3:30: Nevermind, I get what you’re saying, misread your comment. You’re saying you should also count denying the opponent a possession at all. But outside of time-pressure scenarios, I don’t think that has any additional value (aside from what’s already covered in my proportions).
4:07: Argh, I’m getting bogged down in some database mechanics for an idea I was just having. Note to self: don’t do massive original research projects during the live blog.
4:10: Myers expanded on his comment:
If you punt on play N, then the transition of scoring potential from play N to play N + 1 is from the green solid point to the red solid point, or A + C. The value of the _possession_ in turn has to be the additive inverse of that (plus whatever value is gained by the additional yardage made to get the first). Note this is logically equivalent to the argument about turnover value from The Hidden Game of Football (pp 102-103, 1988 edition). This valuation scheme is not original to me.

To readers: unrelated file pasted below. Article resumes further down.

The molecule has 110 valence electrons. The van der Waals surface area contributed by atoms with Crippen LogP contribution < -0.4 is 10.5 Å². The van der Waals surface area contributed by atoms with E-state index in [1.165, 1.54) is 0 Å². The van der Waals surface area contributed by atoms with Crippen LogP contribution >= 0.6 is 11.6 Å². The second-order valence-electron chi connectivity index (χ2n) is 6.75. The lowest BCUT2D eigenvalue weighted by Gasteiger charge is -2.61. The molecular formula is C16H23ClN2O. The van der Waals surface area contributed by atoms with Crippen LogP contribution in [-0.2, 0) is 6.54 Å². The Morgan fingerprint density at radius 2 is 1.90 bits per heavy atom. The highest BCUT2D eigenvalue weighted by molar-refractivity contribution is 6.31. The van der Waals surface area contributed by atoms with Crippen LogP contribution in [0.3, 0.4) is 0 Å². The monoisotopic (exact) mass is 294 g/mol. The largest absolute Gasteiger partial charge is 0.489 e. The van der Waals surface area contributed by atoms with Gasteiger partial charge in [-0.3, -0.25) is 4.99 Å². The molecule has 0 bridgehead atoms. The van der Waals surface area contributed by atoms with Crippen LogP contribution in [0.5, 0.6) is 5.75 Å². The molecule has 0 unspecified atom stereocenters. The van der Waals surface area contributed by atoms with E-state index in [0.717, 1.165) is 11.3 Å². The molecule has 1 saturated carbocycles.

I’ll have to postpone looking into this until I have more time (love the academic citation btw).
4:52: Ugh, a little less than timely. I was trying to find a more elegant way of doing this, but here’s a graph of the 2007 Patriots offense:
5:07: And here’s the comparison pic:
5:15: FWIW, the linear trendline equations for those two graphs are
[latex]y = .014x + 2.58[/latex]
[latex]y=.036x + .49[/latex]
5:20: I just built those graphs from play-by-play data, which I started during the New England game (see, I was trying to reminisce about the crazy 2007 New England offense that you should never ever punt to). Not only is that game over, but the night game is starting. Sometimes I definitely overestimate my own speed.
5:23: Short break and I’ll be back with some crazy Aaron Rodgers stats.
5:40: Ok, quick side-product of what I was doing above: here’s a graph of expected points resulting from a 1st down on each yard line in the red zone: